• Did they work for a sole proprietorship or hold a specific role and earn compensation?
  • Do they have an unemployment tax filing and payment history?
  • Have they lost their status as employees?
  • Are they actively seeking employment?

Even if they fulfill some of the requirements above, small business owners may not be eligible if:

  • They have the option of working remotely or doing their business from home.
  • They had paid sick or parental leave.
  • Their company shut down for unrelated to COVID-19 causes.
  • They land a new job.
  • A manual on unemployment benefits to owners of small businesses

Federal and state governments increased benefits and durations in addition to new government UI rules for small business owners. Each state is in charge of managing a different government UI program. Therefore the amount of benefits a small business owner is eligible for differs depending on the state their company resides.

Regularly paid unemployment benefits

A small business owner may submit a claim if they qualify for normal unemployment benefits. Depending on the state, claim amounts range from roughly $200 to $500 weekly. States might also have unique eligibility criteria. 

Assistance for pandemic unemployment

Small company owners and self-employed people can apply for unemployment benefits through Pandemic Unemployment Assistance (PUA). PUA comes from the CARES Act to offer benefits to persons who might not be eligible for traditional government UI. Claimants must not be ineligible for standard unemployment benefits to participate in PUA. Due to COVID-19 pandemic-related health and financial issues, they must be unable to work.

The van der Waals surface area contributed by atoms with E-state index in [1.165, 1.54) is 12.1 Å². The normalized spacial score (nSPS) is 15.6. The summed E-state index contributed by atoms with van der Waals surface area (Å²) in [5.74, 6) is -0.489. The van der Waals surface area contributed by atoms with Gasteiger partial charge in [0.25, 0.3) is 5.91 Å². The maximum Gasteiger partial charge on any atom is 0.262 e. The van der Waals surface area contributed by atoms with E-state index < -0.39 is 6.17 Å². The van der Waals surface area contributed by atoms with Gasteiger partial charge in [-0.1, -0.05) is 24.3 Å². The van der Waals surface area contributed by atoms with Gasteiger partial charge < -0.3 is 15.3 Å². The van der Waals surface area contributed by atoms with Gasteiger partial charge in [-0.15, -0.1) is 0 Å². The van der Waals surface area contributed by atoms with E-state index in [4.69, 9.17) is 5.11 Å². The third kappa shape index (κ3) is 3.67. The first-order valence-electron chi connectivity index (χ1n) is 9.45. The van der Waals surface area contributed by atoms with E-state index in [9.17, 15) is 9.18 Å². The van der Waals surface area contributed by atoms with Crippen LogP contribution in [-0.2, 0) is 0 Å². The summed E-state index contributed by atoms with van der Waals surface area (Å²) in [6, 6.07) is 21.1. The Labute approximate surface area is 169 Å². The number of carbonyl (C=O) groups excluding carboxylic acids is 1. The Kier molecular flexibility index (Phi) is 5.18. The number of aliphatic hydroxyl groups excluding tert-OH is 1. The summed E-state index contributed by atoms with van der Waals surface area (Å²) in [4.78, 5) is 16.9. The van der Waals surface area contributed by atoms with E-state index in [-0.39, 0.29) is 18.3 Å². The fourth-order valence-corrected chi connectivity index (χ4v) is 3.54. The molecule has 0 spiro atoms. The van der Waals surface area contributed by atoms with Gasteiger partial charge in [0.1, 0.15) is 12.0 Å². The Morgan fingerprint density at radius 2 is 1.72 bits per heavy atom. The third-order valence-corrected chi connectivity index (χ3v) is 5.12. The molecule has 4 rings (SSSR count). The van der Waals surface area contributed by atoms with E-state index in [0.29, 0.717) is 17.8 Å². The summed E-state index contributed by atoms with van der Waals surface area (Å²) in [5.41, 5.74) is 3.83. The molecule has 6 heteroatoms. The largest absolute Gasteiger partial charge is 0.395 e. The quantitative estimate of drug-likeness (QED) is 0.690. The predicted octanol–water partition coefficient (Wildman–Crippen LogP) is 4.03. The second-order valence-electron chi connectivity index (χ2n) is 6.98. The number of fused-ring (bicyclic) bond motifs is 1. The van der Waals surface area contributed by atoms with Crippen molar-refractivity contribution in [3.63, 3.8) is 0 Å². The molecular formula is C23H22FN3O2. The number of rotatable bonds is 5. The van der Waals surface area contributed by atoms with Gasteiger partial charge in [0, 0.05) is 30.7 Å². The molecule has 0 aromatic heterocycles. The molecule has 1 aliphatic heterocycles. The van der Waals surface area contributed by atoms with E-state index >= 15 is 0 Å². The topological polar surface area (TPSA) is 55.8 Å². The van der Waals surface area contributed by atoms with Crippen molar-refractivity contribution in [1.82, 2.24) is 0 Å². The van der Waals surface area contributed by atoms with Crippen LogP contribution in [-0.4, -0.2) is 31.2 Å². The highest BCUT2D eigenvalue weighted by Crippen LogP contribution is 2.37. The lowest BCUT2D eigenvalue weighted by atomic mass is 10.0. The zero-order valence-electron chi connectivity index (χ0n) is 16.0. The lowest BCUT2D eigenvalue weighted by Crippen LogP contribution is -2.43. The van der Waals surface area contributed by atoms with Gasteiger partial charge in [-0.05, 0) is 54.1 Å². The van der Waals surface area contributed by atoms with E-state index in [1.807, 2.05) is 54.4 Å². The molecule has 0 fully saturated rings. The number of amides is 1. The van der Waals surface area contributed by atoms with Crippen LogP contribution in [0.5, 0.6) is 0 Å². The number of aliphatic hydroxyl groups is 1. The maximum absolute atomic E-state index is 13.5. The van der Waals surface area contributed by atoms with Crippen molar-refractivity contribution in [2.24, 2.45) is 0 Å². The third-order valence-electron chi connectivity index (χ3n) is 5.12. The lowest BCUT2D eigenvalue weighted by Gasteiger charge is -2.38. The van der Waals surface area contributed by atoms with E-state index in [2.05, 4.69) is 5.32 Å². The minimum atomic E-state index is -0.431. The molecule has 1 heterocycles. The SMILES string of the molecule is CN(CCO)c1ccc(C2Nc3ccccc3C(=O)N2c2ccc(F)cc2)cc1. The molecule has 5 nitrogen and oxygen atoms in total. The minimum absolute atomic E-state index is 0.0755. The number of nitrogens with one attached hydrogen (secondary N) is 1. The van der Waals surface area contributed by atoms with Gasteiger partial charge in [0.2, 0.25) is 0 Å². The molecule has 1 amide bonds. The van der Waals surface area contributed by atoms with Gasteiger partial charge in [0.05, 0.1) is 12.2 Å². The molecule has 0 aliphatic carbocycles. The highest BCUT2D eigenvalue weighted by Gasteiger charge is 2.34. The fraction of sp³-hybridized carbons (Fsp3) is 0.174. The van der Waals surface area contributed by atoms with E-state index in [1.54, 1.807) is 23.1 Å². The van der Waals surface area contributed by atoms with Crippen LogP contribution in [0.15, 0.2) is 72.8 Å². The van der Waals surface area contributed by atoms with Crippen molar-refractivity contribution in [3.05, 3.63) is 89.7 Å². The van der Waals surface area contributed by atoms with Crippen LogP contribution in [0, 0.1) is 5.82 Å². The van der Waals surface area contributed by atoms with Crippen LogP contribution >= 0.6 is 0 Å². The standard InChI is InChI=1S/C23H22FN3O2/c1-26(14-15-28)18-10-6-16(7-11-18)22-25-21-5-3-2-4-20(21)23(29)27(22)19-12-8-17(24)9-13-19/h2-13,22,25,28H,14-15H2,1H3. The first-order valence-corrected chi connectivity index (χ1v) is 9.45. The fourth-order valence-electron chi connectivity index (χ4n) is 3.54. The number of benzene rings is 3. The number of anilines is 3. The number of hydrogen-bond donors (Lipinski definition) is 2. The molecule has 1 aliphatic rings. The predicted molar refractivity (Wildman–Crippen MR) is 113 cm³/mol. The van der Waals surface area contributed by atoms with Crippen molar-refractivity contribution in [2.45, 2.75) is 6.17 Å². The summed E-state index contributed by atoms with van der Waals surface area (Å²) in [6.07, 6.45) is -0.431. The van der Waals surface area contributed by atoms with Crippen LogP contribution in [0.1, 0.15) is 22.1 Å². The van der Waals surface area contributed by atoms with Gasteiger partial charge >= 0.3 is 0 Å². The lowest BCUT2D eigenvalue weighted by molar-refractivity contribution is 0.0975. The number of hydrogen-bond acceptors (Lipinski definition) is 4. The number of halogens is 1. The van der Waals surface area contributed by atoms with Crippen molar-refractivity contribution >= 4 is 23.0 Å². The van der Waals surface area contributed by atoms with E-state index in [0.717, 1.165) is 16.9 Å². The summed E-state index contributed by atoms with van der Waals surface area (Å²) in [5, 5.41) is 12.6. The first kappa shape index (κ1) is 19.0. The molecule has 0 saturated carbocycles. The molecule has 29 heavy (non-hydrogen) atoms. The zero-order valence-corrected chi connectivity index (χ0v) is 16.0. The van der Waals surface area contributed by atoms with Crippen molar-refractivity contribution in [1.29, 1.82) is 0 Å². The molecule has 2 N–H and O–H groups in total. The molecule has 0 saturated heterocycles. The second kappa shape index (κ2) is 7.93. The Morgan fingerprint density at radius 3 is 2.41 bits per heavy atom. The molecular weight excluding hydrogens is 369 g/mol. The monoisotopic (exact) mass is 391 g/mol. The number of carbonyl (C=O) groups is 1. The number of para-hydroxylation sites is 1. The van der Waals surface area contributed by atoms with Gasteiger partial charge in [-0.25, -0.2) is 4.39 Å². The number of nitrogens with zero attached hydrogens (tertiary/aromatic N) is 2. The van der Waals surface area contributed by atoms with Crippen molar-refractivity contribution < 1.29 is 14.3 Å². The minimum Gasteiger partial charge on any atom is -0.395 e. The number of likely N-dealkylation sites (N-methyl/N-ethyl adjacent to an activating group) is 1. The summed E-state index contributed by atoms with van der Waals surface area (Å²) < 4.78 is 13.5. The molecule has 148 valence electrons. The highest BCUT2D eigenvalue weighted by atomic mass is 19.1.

PUA offers benefits for up to 39 weeks. Retroactively beginning on or after January 27, 2020, these benefits are accessible. Benefit levels, like those for regular government UI, vary by state and are based on weekly benefit amounts.

Federal unemployment benefits during a pandemic

Emergency scheme known as the Federal Epidemic Unemployment Compensation (FPUC) now exists to assist those impacted by the pandemic. For people receiving either standard unemployment or PUA benefits, it offers a flat supplementary compensation. It used to provide an extra $600 every week, but now only provides $300. Although the federal deadline for this program is September 6, 2021, many states have chosen to stop it earlier.

Emergency unemployment compensation due to a pandemic

The PEUC program is a short-term emergency program sponsored by the federal government under the CARES Act, like PUA and FPUC. PEUC works to prolong unemployment benefits to those who have used up their standard unemployment benefits, PUA, or FPUC. 

When PEUC was adopted, it offered up to 13 extra benefit weeks. The American Relief Plan Act extended it. Which brings the maximum number of benefit weeks available to 53 weeks before it expires in September 2021.

U.S. Rescue Plan

Up to September 6, 2021, the American Relief Plan continued to provide unemployment benefits. Benefits such as standard unemployment compensation, PUA, FPUC, and PEUC. If their income is under $150,000, the first $10,200 unemployment benefits received by small business owners and other self-employed people may be tax-free.

How can you submit a claim for benefits under a small company for government UI?

Small business owners must file for PUA or normal government UI to get benefits under the latter. Before choosing which to file, people should review the eligibility conditions.

Once they have located the appropriate State government UI agency, they can apply with the state where their firm resides. Small business owners must fill out two forms: one as an employer and one as a business owner.

States have different needs for papers. Owners of small businesses should make sure they have the following records on hand:

  • Their EIN (Employee Identification Number)
  • Both personal and business tax returns
  • Pay stubs from the previous year

Small business owners may be automatically included in claims for FPUC and PEUC if they submit a claim to get permission to receive benefits. If not, they must submit additional applications by their state’s regulations.

Some small business owners might use the COVID-19 tax relief. The loans, and funds provided for small enterprises as an alternative to filing unemployment benefits.